OSCE (Organization for Security and Cooperation in Europe). 2012. The Ljubljana Guidelines on Integration of Diverse Societies.
Osipov, Alexander. 2010. “National Cultural Autonomy in Russia: A Case of Symbolic Law.” Review of Central and East European Law 35: 27–57.
Pettai, Vello. 2006. “Explaining Ethnic Politics in the Baltic States: Reviewing the Triadic Nexus Model.” Journal of Baltic Studies 37 (1): 124–136.
Pettai, Vello, and Kallas, Kristina. 2009. “Estonia: Conditionality amidst a Legal Straightjacket.” In Minority Rights in Central and Eastern Europe, edited by Rechel, Bernd, 104–118. Abingdon, UK: Routledge.
Poleshchuk, Vadim. 2013. “Changes in the Concept of National Cultural Autonomy in Estonia.” In The Challenge of Non-Territorial Autonomy, edited by Nimni, Ephraim, Osipov, Alexander, and Smith, David, 149–162. Bern, Switzerland: Peter Lang.
Poleshchuk, Vadim. 2015. “Russian National Cultural Autonomy in Estonia.” In Managing Diversity through Non-Territorial Autonomy: Assessing Advantages, Deficiencies and Risks, edited by Malloy, Tove H., Osipov, Alexander and Vizi, Balázs, 229–248. Oxford, UK: Oxford University Press.
Purger, Tibor. (2012). “Ethnic Self-Governance in Serbia: The First Two Years of the National Minority Councils.” South-East Europe International Relations Quarterly 3 (2): 1–17.
Renner, Karl.2005. “State and Nation.” In National Cultural Autonomy and Its Contemporary Critics, edited by Ephraim Nimni 15–47. London: Routledge.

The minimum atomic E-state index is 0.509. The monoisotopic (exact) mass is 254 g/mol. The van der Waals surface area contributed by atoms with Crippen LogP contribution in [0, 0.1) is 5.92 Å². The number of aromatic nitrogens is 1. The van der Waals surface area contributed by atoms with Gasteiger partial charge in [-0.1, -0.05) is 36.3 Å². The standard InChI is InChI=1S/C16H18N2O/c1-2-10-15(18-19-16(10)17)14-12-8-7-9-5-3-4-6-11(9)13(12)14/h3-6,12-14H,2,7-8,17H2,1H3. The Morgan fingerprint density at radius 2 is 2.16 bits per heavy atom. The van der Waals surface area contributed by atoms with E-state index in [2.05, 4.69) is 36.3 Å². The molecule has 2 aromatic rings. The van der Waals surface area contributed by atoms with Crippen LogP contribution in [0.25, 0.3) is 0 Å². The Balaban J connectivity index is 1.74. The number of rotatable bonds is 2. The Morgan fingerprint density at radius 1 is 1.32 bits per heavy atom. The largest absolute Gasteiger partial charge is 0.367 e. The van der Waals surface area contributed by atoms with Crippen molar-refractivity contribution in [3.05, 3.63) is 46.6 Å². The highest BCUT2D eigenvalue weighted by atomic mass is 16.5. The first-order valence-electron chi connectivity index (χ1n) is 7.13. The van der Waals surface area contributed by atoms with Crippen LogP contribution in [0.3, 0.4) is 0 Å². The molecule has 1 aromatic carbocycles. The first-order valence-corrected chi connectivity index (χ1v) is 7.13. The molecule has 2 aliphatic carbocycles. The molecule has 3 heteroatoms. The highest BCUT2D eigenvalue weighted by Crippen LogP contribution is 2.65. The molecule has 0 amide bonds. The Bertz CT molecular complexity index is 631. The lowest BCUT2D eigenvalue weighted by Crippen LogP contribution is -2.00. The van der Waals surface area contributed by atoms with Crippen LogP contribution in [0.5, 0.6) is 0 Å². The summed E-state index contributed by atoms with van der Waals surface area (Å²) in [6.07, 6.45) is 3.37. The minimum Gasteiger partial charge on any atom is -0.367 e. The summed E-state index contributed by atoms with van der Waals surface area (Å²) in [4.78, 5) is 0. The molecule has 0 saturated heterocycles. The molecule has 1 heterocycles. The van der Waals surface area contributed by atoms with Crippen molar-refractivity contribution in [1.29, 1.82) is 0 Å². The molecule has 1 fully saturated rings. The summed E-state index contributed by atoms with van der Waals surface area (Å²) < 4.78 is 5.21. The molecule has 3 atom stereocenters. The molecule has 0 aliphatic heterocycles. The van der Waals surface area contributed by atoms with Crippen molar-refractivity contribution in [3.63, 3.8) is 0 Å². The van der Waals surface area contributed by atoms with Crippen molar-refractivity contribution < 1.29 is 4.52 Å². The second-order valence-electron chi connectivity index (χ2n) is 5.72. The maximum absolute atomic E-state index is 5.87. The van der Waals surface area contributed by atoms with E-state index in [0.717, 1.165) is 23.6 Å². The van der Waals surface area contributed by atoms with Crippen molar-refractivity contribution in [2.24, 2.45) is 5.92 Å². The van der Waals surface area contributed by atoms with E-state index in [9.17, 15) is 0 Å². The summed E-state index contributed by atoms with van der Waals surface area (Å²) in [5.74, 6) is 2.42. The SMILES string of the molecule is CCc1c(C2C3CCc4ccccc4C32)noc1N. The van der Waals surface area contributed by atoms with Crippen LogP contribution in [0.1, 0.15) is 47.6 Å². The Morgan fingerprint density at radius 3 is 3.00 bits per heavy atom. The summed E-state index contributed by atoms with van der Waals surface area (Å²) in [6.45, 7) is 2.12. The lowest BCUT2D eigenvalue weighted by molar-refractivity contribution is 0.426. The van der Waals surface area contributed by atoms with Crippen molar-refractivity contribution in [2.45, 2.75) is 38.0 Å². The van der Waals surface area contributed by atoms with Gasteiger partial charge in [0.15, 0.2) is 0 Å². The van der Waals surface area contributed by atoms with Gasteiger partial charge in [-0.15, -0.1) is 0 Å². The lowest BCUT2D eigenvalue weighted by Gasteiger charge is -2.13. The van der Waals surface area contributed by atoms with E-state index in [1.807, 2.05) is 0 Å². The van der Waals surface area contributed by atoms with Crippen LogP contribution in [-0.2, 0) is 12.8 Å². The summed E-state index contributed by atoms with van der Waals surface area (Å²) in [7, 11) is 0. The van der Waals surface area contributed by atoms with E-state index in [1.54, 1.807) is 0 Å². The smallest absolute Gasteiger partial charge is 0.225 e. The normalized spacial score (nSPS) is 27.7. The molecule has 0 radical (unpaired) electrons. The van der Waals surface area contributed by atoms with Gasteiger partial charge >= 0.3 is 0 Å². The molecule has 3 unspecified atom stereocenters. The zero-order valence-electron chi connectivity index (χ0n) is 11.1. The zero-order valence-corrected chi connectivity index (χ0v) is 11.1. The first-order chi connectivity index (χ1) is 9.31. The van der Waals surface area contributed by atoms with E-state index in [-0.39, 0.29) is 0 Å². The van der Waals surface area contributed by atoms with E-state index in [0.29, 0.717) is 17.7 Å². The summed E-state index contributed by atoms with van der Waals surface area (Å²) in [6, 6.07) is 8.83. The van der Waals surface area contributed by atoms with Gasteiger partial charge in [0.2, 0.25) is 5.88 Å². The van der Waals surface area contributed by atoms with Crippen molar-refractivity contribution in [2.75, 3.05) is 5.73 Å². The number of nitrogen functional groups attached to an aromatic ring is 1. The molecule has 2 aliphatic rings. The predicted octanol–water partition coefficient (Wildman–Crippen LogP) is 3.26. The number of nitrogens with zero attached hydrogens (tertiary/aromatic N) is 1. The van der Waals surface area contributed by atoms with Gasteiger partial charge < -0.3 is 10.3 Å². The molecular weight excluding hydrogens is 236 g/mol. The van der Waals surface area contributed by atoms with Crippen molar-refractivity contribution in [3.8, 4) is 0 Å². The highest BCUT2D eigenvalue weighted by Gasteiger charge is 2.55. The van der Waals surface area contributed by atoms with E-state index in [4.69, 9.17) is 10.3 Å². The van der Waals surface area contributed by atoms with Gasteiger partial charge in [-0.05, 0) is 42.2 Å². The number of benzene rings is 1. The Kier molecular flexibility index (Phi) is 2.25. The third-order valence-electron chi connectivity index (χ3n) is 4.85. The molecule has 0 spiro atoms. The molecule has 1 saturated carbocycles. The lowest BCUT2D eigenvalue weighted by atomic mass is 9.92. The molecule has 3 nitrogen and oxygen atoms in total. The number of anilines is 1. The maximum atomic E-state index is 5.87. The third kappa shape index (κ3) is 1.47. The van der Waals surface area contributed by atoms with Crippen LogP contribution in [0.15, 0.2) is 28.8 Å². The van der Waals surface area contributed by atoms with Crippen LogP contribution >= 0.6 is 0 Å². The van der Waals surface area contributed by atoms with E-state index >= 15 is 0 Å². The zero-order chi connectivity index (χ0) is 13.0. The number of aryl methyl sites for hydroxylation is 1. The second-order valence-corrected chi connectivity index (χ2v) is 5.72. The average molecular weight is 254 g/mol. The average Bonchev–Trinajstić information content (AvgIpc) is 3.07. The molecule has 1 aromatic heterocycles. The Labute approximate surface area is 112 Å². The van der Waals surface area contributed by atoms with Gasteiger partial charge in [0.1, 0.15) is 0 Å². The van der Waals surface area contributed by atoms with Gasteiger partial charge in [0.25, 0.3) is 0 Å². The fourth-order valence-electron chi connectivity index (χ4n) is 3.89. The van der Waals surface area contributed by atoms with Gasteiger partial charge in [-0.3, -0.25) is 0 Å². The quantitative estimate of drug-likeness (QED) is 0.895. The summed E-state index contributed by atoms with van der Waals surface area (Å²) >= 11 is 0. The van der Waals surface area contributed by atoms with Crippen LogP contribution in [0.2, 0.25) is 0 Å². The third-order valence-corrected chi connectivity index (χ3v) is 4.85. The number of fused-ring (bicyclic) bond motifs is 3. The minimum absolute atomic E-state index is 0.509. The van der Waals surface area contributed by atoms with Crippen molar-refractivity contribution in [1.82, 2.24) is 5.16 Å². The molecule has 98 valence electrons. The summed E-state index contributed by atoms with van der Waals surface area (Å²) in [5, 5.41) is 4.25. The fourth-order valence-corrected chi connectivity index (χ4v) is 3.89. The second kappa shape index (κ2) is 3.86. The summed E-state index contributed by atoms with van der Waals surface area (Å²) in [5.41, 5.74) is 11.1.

Roshwald, Aviel. 2007. “Between Balkanization and Banalization: Dilemmas of Ethno-Cultural Diversity.” Ethnopolitics 6 (3): 365–378.
Semenov, Aleksei. 2006. “Komu zhe eto vygodno? [Whom Does It Benefit?],” Molodezh’ Estonii, April 26.
Smith, David J.1998. “Russia, Estonia and the Search for Stable Ethno-politics.” Journal of Baltic Studies 29 (1) 1998: 3–18.
Smith, David J. 2002a. “Framing the National Question in Central and Eastern Europe: A Quadratic Nexus?” Global Review of Ethnopolitics 2 (1): 3–16.
Smith, David J.2002b. “Narva Region within the Estonian Republic. From Autonomism to Accommodation?” Regional and Federal Studies 12 (2): 89–110.
Smith, David J.2016. “Estonia: A Model for Interwar Europe?” Ethnopolitics 15 (1): 89–104.
Smith, David J., and John, Hiden. 2012. Ethnic Diversity and the Nation State: National Cultural Autonomy Revisited. Abingdon, UK: Routledge.
Smith, Graham. 1999. “Transnational Politics and the Politics of the Russian Diaspora.” Ethnic and Racial Studies 22 (3): 500–523.
Székely, István Gergő, and István Horváth. 2014. “Diversity Recognition and Minority Representation in Central and Southeast Europe: A Comparative Analysis.” Nationalities Papers 42 (3): 426–448.
Virov, A.1991. “Rossiia i Estoniia: segodnia i zavtra.” Sovetskaia Estoniia, February 27.
Waterbury, Myra A.2010. Between State and Nation: Diaspora Politics and Kin-State Nationalism in Hungary. New York: Palgrave Macmillan.